Residents of Ironton, Louisiana are rallying for their share of recovery funds. Audrey Trufant Salvant has deep roots in Ironton, a close-knit, majority-Black community 25 miles downriver from New Orleans.
Her great-great-great grandmother, who had been enslaved, is buried here, and her descendents kept the unincorporated town in Plaquemines Parish alive, despite near-impossible circumstances.
Founded by formerly enslaved people in the late 1800s, Ironton’s residents have since endured racial terror, segregationist parish leaders, and decades without even the most basic services. But they fought to survive. They gained access to running water in 1980 and rebuilt the town after Hurricanes Katrina and Isaac in 2005 and 2012, respectively.
Today, residents say devastation from Hurricane Ida, which struck exactly six months ago, poses an existential threat.
“When you would ask an average person, [what’s] the worst hurricane that hit the Southeast? Automatically, they probably would say Katrina. But I would say, ‘definitely not,’” Trufant Salvant said. “Ida was the worst that hit this community.”
The Category 4 hurricane made landfall in Louisiana on August 29, 2021, with 150-mph winds and a 12-foot storm surge. The state reported 26 deaths, and in the weeks that followed, tens of thousands remained without power. According to one estimate, Ida caused nearly $100 billion in damages across the East Coast, making it one of the costliest hurricanes in U.S. history.
Few places sustained as much damage as Ironton did. Situated on the west bank of the Mississippi River, near Louisiana’s southern coast, the town is particularly susceptible to flooding. Ironton is nestled at the base of a levee on the Mississippi River, where floodwaters advancing from the bayou to the southwest have nowhere to go but into the community’s streets and homes. Of Ironton’s roughly 50 homes, only a handful, including Trufant Salvant’s, survived. Most of her neighbors left after the storm; she said they likely won’t return until they secure the funds to rebuild and elevate their homes.
Reverend Haywood Johnson Jr., pastor of Ironton’s Saint Paul Missionary Baptist church, said Ida was the worst storm in living memory. “It devastated the community to a point where I had never seen nothing like that in my entire life,” he said. Johnson, who was born and raised in Ironton, now lives in Harvey, a suburb of New Orleans. He said his home was not affected in the storm.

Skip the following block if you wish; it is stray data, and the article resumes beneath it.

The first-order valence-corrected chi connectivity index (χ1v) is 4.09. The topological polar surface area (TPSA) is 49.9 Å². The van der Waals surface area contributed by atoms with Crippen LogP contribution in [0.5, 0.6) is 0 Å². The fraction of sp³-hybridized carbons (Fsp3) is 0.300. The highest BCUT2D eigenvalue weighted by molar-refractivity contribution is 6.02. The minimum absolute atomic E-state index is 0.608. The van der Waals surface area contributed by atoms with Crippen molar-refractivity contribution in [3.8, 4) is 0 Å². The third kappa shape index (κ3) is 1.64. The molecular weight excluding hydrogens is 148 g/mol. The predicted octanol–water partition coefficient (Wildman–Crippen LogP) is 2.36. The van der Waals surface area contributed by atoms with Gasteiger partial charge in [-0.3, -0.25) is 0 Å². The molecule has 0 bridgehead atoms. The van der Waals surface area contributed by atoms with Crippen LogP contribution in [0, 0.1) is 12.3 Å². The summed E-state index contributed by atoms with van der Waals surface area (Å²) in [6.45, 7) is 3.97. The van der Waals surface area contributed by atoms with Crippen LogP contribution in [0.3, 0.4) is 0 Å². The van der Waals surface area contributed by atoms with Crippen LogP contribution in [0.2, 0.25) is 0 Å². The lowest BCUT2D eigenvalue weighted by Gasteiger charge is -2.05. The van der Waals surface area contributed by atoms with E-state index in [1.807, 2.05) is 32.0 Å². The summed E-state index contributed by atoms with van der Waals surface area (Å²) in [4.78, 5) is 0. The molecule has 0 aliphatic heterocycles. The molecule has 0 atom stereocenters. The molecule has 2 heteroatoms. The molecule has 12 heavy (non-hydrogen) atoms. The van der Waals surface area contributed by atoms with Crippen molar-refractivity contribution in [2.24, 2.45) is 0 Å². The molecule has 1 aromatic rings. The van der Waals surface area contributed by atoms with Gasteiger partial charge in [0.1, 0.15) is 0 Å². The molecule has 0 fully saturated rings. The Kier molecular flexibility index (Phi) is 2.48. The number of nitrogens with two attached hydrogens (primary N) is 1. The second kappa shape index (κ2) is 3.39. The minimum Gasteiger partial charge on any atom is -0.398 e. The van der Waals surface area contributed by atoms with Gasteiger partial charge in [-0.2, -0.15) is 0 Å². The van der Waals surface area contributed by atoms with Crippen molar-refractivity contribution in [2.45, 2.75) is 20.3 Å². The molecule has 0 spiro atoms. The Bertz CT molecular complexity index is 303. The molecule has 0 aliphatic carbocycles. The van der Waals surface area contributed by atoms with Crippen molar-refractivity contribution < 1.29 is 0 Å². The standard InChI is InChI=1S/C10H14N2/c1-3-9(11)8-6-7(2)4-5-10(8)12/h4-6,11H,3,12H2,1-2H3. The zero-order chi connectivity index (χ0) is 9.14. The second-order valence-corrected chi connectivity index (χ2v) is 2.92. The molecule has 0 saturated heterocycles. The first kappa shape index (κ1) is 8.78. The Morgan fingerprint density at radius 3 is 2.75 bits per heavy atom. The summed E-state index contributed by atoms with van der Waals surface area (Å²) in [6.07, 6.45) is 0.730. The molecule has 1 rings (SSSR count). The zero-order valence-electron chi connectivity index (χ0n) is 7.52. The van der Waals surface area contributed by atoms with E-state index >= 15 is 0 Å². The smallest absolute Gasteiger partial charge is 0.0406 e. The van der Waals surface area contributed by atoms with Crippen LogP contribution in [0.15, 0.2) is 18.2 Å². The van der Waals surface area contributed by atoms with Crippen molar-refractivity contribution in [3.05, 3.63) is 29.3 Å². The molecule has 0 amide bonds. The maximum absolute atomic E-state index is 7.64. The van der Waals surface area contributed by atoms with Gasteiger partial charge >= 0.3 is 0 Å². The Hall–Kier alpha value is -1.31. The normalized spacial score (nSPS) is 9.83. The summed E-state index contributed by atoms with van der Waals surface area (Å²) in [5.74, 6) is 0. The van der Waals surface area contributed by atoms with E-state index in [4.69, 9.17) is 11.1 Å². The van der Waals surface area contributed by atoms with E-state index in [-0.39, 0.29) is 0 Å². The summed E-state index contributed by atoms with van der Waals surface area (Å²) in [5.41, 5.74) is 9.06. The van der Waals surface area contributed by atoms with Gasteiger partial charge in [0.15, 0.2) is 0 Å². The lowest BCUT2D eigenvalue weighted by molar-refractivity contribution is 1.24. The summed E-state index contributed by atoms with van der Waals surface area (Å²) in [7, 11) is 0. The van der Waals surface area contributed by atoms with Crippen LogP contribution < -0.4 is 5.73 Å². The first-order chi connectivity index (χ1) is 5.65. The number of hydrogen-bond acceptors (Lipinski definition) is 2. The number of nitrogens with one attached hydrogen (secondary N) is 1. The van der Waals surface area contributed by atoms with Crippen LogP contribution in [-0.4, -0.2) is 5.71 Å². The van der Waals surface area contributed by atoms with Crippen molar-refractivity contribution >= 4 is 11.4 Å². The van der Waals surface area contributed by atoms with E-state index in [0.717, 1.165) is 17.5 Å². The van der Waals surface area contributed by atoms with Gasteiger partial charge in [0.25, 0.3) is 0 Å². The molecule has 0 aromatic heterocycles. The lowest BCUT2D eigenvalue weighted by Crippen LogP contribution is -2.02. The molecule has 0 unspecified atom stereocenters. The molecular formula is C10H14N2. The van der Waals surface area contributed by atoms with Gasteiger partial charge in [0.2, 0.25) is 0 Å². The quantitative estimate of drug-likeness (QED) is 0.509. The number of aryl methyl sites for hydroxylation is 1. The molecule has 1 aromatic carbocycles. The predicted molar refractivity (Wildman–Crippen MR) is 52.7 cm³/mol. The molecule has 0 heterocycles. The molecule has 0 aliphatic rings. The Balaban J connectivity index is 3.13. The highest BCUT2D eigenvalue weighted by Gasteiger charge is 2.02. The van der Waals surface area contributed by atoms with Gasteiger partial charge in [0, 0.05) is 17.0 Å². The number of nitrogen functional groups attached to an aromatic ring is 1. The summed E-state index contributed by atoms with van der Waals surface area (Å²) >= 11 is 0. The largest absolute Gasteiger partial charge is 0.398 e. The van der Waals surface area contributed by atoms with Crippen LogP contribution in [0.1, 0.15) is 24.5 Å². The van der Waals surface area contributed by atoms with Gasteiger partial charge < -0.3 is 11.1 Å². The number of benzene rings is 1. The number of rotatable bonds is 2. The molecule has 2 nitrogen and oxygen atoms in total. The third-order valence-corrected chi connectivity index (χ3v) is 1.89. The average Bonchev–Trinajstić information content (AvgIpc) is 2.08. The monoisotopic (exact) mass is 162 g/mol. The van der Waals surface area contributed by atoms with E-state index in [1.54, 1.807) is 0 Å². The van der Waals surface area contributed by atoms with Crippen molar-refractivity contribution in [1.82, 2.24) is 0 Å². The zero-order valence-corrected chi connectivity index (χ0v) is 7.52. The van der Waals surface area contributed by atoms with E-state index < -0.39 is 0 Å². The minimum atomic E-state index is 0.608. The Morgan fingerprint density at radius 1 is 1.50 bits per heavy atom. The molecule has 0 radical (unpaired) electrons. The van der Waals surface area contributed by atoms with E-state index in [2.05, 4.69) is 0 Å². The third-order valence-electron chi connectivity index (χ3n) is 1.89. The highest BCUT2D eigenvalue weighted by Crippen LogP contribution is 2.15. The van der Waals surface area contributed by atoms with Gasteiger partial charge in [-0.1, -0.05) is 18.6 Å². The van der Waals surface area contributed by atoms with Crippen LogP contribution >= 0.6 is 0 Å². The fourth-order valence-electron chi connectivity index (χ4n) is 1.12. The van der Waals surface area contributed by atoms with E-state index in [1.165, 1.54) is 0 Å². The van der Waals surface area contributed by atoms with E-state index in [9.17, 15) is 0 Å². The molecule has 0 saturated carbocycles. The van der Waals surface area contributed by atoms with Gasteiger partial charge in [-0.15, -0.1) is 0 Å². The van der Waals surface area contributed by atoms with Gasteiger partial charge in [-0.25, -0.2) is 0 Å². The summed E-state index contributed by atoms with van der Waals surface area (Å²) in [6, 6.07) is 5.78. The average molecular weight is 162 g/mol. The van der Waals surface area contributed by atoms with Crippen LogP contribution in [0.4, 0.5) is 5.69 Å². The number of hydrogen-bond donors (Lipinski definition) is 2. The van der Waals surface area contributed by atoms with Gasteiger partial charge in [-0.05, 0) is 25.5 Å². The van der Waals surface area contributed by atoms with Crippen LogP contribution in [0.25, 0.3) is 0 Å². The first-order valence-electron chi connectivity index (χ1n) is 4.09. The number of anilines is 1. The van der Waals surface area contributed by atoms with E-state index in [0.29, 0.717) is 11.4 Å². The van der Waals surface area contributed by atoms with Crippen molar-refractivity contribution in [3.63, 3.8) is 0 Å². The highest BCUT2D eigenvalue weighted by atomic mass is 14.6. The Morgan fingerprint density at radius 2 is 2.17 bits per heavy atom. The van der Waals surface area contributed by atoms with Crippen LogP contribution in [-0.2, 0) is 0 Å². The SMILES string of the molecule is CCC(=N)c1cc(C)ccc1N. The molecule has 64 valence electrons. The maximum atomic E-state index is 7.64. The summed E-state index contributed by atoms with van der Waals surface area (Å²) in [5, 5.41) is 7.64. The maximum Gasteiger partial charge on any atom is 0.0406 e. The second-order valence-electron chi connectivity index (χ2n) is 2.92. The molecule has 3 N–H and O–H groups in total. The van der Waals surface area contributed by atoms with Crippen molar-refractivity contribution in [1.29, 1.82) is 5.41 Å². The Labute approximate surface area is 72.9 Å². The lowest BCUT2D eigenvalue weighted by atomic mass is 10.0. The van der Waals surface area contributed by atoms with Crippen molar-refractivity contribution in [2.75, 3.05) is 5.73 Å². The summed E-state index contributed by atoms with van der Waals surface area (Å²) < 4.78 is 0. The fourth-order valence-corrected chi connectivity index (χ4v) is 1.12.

The floodwaters dislodged dozens of coffins, which remained scattered across yards and streets for weeks.
Johnson said many of the coffins contained parishioners—friends, relatives, neighbors—he had buried over the years. “It was difficult for me to come and see the people that I laid to rest floating in the yard,” he said.
Johnson and Trufant Salvant worry that if homeowners decide to leave or not rebuild, restoring the fabric of the close-knit community may be impossible. Many of the plots stand empty, and Johnson and Trufant Salavant say their neighbors have been approached by different entities with lowball buyout offers.
Trufant Salvant, a former Plaquemines Parish councilwoman, bristles at talk of a managed retreat, and said things didn’t have to be this way. She said additional levees, something residents have been advocating for since Katrina, could have prevented much of the flooding. “They neglected building the levees mainly because of who [the flooding] was impacting—it impacted people of color,” she said.
She says she is committed to fighting for Ironton’s recovery because it is inextricably linked with preserving her family’s legacy. “I just can’t see walking away from it because I feel the struggle that my ancestors endured in order to secure property or little, small cracks of property in this community,” she said. “I would never walk away from it.”
Trufant Salvant also worries that the funds it will take to rebuild Ironton will not reach her community. “That’s been the problem for forever,” she said. “Millions was allocated for Katrina. And it basically went into the wrong neighborhoods”––specifically white neighborhoods with minimal damages.
In January, the Biden administration announced $1.7 billion in funds for Louisiana to “build back more resilient from extreme weather events,” including shoring up levee infrastructure in Plaquemines Parish.
Michael Esealuka, a community organizer with the NGO Healthy Gulf, said Louisiana’s $1.6 billion budget surplus, paired with additional federal funds, means that the state can afford to help residents return to Ironton and rebuild. “There is definitely money on the table to support the recovery of coastal communities like Ironton,” she wrote in an email to Nexus Media, “but it’s a matter of getting organized and building the political will to force our officials to do the right thing.”
A coalition of environmental organizations, including Healthy Gulf, has secured a $3 million commitment from the state’s coastal protection agency to elevate homes in Ironton. According to Esealuka, these funds aren’t enough to cover all of Ironton’s recovery costs, “but it’s a good starting point and puts some fire in our belly to start fighting for more.”
Esealuka says now is the time for the public to apply pressure on state and federal officials, as the stakes couldn’t be higher. “There’s that cliche ‘so goes the South, so goes the nation,’” she wrote. “When it comes to the climate crisis, I believe this is true. Ironton’s plight represents what comes next for the rest of us if we do not act.”
This story was made possible by a grant from the Open Society Foundations.
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